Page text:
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Alternatives to Dealing With Distressed and Orphaned Mineral Properties

Daniel C. Himelspach and Benjamin Spitzer, Proceedings of 32nd Annual Rocky Mountain Mineral Law Institute (1986)

The current depressed prices for natural resources commodities have drastically changed the economic parameters of mining and oil and gas projects. This has caused many companies to reconsider certain projects, and in some instances to reconsider their participation in the industry.

In many cases, participants in the industry are under severe economic constraints, thereby creating what have been called distressed properties. Several natural resource companies, while not necessarily economically distressed, have recently simply gone out of the mining business or abandoned a region, thereby creating what have been called orphaned properties. Many of these distressed and orphaned properties are good projects that have strong economic potential.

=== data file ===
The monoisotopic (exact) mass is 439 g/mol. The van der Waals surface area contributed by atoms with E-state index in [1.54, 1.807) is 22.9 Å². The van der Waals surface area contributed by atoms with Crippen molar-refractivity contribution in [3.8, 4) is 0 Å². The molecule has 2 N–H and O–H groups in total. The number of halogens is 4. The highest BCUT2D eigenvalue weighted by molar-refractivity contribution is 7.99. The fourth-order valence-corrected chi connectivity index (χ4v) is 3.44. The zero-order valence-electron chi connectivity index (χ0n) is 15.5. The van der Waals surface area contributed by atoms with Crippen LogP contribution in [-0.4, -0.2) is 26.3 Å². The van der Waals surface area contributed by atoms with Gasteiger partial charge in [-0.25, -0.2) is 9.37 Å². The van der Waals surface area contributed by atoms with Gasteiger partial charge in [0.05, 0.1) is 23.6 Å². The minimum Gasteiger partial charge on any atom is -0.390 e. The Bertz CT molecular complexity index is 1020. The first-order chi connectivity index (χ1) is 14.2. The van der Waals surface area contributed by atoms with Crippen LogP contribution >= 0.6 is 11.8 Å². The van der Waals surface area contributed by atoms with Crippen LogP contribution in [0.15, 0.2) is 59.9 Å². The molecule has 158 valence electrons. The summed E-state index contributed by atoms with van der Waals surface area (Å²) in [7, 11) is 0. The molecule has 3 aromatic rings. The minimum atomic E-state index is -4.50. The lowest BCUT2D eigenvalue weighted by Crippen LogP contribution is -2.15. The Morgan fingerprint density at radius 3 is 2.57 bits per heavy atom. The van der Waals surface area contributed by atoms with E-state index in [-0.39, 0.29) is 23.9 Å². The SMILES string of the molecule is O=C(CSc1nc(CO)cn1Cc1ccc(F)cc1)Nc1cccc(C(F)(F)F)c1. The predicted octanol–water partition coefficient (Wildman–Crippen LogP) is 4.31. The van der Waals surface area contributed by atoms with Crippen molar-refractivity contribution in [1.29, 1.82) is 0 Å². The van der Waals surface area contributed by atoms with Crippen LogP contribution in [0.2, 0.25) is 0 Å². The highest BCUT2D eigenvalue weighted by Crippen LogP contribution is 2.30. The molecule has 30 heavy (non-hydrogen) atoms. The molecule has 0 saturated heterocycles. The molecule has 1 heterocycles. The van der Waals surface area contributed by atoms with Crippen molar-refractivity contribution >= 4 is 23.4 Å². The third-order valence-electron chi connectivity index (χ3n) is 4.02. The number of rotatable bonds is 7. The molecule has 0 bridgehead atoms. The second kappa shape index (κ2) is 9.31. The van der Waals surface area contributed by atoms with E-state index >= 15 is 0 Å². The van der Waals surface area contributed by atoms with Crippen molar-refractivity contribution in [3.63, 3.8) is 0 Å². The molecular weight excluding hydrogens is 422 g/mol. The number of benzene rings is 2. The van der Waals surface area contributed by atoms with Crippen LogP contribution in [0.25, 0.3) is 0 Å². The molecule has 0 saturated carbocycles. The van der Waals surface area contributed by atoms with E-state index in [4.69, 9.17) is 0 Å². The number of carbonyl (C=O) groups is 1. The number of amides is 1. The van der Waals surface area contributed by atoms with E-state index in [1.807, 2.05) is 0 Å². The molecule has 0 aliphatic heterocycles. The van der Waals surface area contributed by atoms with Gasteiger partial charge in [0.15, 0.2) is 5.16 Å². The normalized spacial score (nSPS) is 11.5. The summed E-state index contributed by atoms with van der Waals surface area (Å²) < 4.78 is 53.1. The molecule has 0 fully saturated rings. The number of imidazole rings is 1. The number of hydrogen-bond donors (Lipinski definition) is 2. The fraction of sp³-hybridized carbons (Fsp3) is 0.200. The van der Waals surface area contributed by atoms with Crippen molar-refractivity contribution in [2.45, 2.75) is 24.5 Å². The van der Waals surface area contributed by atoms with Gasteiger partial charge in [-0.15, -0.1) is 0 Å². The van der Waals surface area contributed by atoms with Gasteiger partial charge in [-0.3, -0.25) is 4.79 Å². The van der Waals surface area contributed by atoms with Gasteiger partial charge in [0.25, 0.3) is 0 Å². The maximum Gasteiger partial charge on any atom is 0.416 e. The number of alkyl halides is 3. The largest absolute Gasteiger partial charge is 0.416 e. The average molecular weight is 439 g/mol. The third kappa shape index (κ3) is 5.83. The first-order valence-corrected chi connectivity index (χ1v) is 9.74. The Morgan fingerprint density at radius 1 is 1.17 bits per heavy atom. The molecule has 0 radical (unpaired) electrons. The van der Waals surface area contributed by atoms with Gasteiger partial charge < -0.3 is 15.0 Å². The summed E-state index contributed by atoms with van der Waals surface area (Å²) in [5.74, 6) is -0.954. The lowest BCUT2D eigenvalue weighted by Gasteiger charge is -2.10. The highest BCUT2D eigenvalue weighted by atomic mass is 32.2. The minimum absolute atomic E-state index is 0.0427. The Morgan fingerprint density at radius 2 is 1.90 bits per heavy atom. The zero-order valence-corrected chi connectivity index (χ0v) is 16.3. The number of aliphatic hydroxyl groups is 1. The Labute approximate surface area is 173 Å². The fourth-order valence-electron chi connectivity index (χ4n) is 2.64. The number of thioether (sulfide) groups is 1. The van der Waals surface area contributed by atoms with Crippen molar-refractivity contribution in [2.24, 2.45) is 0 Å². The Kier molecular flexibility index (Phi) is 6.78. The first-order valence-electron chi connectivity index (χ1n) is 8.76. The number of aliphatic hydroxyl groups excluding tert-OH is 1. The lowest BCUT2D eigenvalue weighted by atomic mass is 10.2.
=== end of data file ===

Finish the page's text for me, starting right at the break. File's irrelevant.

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Distressed companies and owners of orphaned properties are no longer able or are no longer interested in operating their properties. This paper will discuss various alternatives in dealing with such properties, with a primary emphasis on sale of such properties from both seller's and purchaser's perspectives.

While this phenomenon presents some very difficult times for the natural resources industry, it also presents many outstanding opportunities. The natural resources industry has always been cyclical. There's no reason to expect that this cycle has been broken. Without much imagination, we can